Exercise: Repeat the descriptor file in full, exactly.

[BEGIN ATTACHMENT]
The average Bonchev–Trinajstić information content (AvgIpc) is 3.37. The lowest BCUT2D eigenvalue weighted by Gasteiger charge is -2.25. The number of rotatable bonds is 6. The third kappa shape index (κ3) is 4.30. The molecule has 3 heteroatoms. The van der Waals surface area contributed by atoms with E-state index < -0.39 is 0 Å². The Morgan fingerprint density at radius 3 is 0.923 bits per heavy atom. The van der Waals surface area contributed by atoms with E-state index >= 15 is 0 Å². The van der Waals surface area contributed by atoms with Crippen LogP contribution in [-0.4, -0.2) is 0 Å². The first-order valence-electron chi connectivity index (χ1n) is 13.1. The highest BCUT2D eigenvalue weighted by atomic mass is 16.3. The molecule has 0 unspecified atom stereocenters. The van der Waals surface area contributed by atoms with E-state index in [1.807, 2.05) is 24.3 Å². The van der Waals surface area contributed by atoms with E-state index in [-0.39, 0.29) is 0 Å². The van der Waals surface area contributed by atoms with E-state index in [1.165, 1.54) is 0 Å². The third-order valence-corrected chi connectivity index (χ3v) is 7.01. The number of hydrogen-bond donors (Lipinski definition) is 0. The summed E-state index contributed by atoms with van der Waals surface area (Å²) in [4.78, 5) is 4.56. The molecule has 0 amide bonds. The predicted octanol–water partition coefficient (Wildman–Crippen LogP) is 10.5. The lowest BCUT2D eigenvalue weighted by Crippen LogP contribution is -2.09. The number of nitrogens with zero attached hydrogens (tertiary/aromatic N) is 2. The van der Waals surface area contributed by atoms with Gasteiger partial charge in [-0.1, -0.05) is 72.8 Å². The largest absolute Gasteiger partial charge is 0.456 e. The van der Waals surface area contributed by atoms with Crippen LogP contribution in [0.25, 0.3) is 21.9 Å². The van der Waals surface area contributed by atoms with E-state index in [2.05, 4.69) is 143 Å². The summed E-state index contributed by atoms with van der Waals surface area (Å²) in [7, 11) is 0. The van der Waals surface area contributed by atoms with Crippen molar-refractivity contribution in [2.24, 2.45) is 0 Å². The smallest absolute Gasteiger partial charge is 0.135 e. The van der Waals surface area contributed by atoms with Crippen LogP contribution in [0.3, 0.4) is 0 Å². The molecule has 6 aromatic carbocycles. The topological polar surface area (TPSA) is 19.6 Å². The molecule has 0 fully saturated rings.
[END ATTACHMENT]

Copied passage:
The average Bonchev–Trinajstić information content (AvgIpc) is 3.37. The lowest BCUT2D eigenvalue weighted by Gasteiger charge is -2.25. The number of rotatable bonds is 6. The third kappa shape index (κ3) is 4.30. The molecule has 3 heteroatoms. The van der Waals surface area contributed by atoms with E-state index < -0.39 is 0 Å². The Morgan fingerprint density at radius 3 is 0.923 bits per heavy atom. The van der Waals surface area contributed by atoms with E-state index >= 15 is 0 Å². The van der Waals surface area contributed by atoms with Crippen LogP contribution in [-0.4, -0.2) is 0 Å². The first-order valence-electron chi connectivity index (χ1n) is 13.1. The highest BCUT2D eigenvalue weighted by atomic mass is 16.3. The molecule has 0 unspecified atom stereocenters. The van der Waals surface area contributed by atoms with E-state index in [1.807, 2.05) is 24.3 Å². The van der Waals surface area contributed by atoms with E-state index in [-0.39, 0.29) is 0 Å². The van der Waals surface area contributed by atoms with E-state index in [1.165, 1.54) is 0 Å². The third-order valence-corrected chi connectivity index (χ3v) is 7.01. The number of hydrogen-bond donors (Lipinski definition) is 0. The summed E-state index contributed by atoms with van der Waals surface area (Å²) in [4.78, 5) is 4.56. The molecule has 0 amide bonds. The predicted octanol–water partition coefficient (Wildman–Crippen LogP) is 10.5. The lowest BCUT2D eigenvalue weighted by Crippen LogP contribution is -2.09. The number of nitrogens with zero attached hydrogens (tertiary/aromatic N) is 2. The van der Waals surface area contributed by atoms with Gasteiger partial charge in [-0.1, -0.05) is 72.8 Å². The largest absolute Gasteiger partial charge is 0.456 e. The van der Waals surface area contributed by atoms with Crippen LogP contribution in [0.25, 0.3) is 21.9 Å². The van der Waals surface area contributed by atoms with E-state index in [2.05, 4.69) is 143 Å². The summed E-state index contributed by atoms with van der Waals surface area (Å²) in [7, 11) is 0. The van der Waals surface area contributed by atoms with Crippen molar-refractivity contribution in [2.24, 2.45) is 0 Å². The smallest absolute Gasteiger partial charge is 0.135 e. The van der Waals surface area contributed by atoms with Crippen LogP contribution in [0.3, 0.4) is 0 Å². The molecule has 6 aromatic carbocycles. The topological polar surface area (TPSA) is 19.6 Å². The molecule has 0 fully saturated rings.